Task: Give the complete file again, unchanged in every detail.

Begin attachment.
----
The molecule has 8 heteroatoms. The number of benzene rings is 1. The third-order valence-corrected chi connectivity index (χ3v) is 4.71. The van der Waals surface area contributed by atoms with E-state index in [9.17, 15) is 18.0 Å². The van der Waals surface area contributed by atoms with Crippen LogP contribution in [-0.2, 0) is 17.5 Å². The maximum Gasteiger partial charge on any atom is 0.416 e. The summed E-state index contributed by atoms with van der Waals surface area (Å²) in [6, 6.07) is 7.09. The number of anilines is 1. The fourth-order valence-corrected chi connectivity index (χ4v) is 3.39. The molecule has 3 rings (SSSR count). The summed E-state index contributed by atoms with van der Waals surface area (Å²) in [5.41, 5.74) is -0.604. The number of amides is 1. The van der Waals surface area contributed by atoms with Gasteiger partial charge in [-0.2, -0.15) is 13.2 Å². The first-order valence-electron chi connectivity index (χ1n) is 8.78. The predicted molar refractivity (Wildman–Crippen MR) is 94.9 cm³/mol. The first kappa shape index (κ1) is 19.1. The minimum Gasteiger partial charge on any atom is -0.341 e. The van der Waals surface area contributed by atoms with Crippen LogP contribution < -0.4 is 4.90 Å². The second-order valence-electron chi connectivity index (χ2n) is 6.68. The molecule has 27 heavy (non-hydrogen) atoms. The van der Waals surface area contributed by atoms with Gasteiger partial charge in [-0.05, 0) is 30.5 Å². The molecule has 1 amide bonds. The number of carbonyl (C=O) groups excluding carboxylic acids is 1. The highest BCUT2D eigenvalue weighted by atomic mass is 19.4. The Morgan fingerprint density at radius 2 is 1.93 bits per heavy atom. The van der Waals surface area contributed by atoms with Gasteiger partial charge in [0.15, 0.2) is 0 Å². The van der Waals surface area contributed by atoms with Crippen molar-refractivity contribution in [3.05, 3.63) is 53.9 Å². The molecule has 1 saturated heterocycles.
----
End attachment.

The molecule has 8 heteroatoms. The number of benzene rings is 1. The third-order valence-corrected chi connectivity index (χ3v) is 4.71. The van der Waals surface area contributed by atoms with E-state index in [9.17, 15) is 18.0 Å². The van der Waals surface area contributed by atoms with Crippen LogP contribution in [-0.2, 0) is 17.5 Å². The maximum Gasteiger partial charge on any atom is 0.416 e. The summed E-state index contributed by atoms with van der Waals surface area (Å²) in [6, 6.07) is 7.09. The number of anilines is 1. The fourth-order valence-corrected chi connectivity index (χ4v) is 3.39. The molecule has 3 rings (SSSR count). The summed E-state index contributed by atoms with van der Waals surface area (Å²) in [5.41, 5.74) is -0.604. The number of amides is 1. The van der Waals surface area contributed by atoms with Gasteiger partial charge in [-0.2, -0.15) is 13.2 Å². The first-order valence-electron chi connectivity index (χ1n) is 8.78. The predicted molar refractivity (Wildman–Crippen MR) is 94.9 cm³/mol. The first kappa shape index (κ1) is 19.1. The minimum Gasteiger partial charge on any atom is -0.341 e. The van der Waals surface area contributed by atoms with Crippen LogP contribution < -0.4 is 4.90 Å². The second-order valence-electron chi connectivity index (χ2n) is 6.68. The molecule has 27 heavy (non-hydrogen) atoms. The van der Waals surface area contributed by atoms with Gasteiger partial charge in [-0.05, 0) is 30.5 Å². The molecule has 1 amide bonds. The number of carbonyl (C=O) groups excluding carboxylic acids is 1. The highest BCUT2D eigenvalue weighted by atomic mass is 19.4. The Morgan fingerprint density at radius 2 is 1.93 bits per heavy atom. The van der Waals surface area contributed by atoms with Gasteiger partial charge in [0.15, 0.2) is 0 Å². The van der Waals surface area contributed by atoms with Crippen molar-refractivity contribution in [3.05, 3.63) is 53.9 Å². The molecule has 1 saturated heterocycles.